Six years have passed since former Saved by the Bell starlet Elizabeth Berkley lapdanced her way into the middle of a critical maelstrom with Showgirls, and judging by her recent film coups (Oliver Stone's Any Given Sunday, Woody Allen's upcoming Curse of the Jade Scorpion), Hollywood seems willing to forgive and forget. However, the 28-year-old actress insists that she has nothing to apologize for — not even the now-infamous sequence in which her hotheaded alter ego assaults a poor, defenseless ketchup bottle in the middle of a restaurant.

"I see it as the beginning of my film career," Berkley argues to TV Guide Online of the Paul Verhoeven-directed pic, which has since been immortalized as a camp classic. "At the time, there were obvious controversies and difficulties that arose, but it was a choice, and it set me on a path for a movie career that [has allowed me] to work with people at the highest level.

"It's funny how something intense like [Showgirls] can then bring forward people who aren't afraid and who are fearless and really creative, and that's what it did right away," continues the Michigan native. "It brought forth the kind of people I'd want to work with, like a renegade [such as] Oliver Stone or a Woody Allen, who goes to the beat of his own drum. So it weeded out the kind of people I wouldn't want to work with anyway."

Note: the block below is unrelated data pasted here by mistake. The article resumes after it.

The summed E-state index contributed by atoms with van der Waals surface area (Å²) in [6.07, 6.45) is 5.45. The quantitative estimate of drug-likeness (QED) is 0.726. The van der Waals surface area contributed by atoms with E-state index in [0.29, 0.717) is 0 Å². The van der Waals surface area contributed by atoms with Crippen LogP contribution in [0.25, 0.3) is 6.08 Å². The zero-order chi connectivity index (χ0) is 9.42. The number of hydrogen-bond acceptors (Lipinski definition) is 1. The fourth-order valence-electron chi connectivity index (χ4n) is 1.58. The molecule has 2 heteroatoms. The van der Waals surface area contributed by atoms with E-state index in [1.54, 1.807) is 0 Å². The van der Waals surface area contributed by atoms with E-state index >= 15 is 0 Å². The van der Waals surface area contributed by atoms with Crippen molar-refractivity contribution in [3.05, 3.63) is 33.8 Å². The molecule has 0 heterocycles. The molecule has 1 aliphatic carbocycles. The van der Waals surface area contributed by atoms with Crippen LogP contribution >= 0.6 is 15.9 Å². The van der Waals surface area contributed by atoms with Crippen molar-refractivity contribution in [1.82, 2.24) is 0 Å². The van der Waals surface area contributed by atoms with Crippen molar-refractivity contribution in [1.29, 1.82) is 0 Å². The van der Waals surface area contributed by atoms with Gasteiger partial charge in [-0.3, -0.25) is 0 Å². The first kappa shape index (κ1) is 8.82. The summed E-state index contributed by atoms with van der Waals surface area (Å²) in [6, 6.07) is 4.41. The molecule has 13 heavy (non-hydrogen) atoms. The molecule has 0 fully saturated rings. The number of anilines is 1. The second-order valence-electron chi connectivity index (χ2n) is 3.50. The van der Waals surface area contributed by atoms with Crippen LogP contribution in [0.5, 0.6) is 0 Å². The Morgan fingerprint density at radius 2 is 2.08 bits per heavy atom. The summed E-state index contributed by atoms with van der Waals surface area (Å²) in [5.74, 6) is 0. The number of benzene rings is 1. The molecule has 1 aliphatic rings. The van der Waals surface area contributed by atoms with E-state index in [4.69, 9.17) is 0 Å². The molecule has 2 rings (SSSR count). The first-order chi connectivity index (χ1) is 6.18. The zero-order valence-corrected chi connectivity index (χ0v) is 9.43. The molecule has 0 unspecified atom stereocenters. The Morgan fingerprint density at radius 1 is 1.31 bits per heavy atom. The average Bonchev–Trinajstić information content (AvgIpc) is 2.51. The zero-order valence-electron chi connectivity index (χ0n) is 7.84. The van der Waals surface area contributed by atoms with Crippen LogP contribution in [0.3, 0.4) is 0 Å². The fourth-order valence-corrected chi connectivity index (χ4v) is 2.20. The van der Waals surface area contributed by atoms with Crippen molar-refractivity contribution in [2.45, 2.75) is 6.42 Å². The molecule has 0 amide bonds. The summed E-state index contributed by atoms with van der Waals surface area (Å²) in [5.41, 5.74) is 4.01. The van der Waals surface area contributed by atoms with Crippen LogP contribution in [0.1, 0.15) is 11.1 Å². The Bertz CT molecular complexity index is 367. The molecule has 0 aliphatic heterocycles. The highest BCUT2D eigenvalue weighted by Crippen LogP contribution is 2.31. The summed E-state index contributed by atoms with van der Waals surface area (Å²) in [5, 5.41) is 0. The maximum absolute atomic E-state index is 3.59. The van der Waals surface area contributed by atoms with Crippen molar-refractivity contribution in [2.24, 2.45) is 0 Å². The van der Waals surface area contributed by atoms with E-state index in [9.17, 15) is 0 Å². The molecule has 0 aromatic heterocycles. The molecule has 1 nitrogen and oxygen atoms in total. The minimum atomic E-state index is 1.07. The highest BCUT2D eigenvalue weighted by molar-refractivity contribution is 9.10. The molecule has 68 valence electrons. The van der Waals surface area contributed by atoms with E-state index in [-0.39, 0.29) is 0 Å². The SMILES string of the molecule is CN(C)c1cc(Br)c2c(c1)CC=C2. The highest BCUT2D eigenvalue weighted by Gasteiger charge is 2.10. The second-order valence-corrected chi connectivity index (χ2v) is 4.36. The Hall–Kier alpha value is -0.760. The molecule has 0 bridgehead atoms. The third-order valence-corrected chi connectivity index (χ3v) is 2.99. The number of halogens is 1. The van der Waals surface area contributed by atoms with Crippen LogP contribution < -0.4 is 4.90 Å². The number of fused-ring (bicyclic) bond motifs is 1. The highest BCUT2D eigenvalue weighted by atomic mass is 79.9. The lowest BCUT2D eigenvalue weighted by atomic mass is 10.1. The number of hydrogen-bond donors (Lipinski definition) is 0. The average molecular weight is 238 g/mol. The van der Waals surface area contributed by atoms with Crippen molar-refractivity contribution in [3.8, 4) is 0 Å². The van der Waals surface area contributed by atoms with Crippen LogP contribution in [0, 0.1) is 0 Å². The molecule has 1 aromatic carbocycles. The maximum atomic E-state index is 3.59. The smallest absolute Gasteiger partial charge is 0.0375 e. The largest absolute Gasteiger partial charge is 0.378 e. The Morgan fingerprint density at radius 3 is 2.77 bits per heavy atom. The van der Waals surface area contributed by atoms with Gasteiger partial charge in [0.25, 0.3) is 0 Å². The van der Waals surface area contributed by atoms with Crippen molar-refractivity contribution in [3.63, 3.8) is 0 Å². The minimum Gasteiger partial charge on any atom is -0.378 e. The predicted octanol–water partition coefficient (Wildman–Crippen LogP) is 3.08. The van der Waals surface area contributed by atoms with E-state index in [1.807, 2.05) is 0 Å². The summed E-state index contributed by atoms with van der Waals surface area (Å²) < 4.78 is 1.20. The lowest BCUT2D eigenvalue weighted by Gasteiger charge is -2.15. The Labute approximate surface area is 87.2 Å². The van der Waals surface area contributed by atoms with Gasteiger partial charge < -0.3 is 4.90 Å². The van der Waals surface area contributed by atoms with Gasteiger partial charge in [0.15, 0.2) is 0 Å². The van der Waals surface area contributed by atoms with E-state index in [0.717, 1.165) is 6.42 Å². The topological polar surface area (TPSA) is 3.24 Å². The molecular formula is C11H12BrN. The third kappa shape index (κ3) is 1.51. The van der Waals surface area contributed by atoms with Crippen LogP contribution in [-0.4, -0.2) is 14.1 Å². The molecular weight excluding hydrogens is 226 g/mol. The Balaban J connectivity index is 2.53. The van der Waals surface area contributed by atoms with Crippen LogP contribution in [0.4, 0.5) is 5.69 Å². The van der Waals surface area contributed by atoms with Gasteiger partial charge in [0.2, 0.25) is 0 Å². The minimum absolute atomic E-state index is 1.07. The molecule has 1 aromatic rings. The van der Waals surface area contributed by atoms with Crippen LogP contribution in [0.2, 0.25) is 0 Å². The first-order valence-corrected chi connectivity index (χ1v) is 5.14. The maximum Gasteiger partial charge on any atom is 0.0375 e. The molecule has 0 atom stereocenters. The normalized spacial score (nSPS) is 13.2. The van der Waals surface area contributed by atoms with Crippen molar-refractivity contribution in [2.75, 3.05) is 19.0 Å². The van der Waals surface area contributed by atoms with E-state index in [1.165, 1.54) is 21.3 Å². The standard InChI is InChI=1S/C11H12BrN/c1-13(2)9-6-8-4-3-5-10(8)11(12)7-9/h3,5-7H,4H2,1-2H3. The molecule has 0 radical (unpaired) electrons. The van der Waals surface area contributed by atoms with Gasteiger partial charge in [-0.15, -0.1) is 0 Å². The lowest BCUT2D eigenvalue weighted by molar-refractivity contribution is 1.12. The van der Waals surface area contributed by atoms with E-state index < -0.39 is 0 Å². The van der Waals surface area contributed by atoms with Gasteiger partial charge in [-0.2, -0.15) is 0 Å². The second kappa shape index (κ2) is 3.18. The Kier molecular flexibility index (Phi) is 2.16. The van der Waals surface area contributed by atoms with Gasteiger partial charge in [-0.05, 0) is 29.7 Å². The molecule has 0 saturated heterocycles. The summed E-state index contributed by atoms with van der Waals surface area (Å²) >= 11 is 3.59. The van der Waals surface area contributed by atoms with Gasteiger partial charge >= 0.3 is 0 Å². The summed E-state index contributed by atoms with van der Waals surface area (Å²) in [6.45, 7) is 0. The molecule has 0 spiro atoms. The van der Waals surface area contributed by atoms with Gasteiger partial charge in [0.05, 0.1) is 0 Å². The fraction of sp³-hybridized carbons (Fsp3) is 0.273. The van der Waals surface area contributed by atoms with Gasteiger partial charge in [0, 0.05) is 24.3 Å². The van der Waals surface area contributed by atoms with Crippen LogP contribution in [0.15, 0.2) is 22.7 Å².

Still, Berkley concedes that the backlash that accompanied Showgirls's 1995 release was toll-taking. "We all as human beings — whatever occupation you're in — go through tests," she explains. "This test happened to be very public, so in that regard it was very difficult and [resulted] in certain people in the industry maybe not wanting to meet with me because of it."

Despite all the hubbub, Berkley — who refers to Showgirls as "kind of like an ex-love that I don't even think about often anymore" — says she had "the best time making it, so no one can ever take that away. I challenge someone to tell me a time in their life where they could not wait to get up the next day to go do their work. For me, it was six months of that.

"But I'm such a different person [now], to even think about that time is so weird," she adds. "It's like, 'Alright, movin' on...'"

Allen clearly had the same idea when he cast Berkley as a wholesome yet flirty office worker in Scorpion (opening Aug. 17). "He wanted to show me as the sweet girl because [he said], 'People have seen you as the other. I want to show this other side that I see in you,'" she recalls. "I thought it was really great that he saw an aspect of me that's closer to who I really am. We all have a lot of different sides to us, but the sweet girl from Farmington Hills, Michigan, is more like this girl than other characters I've played."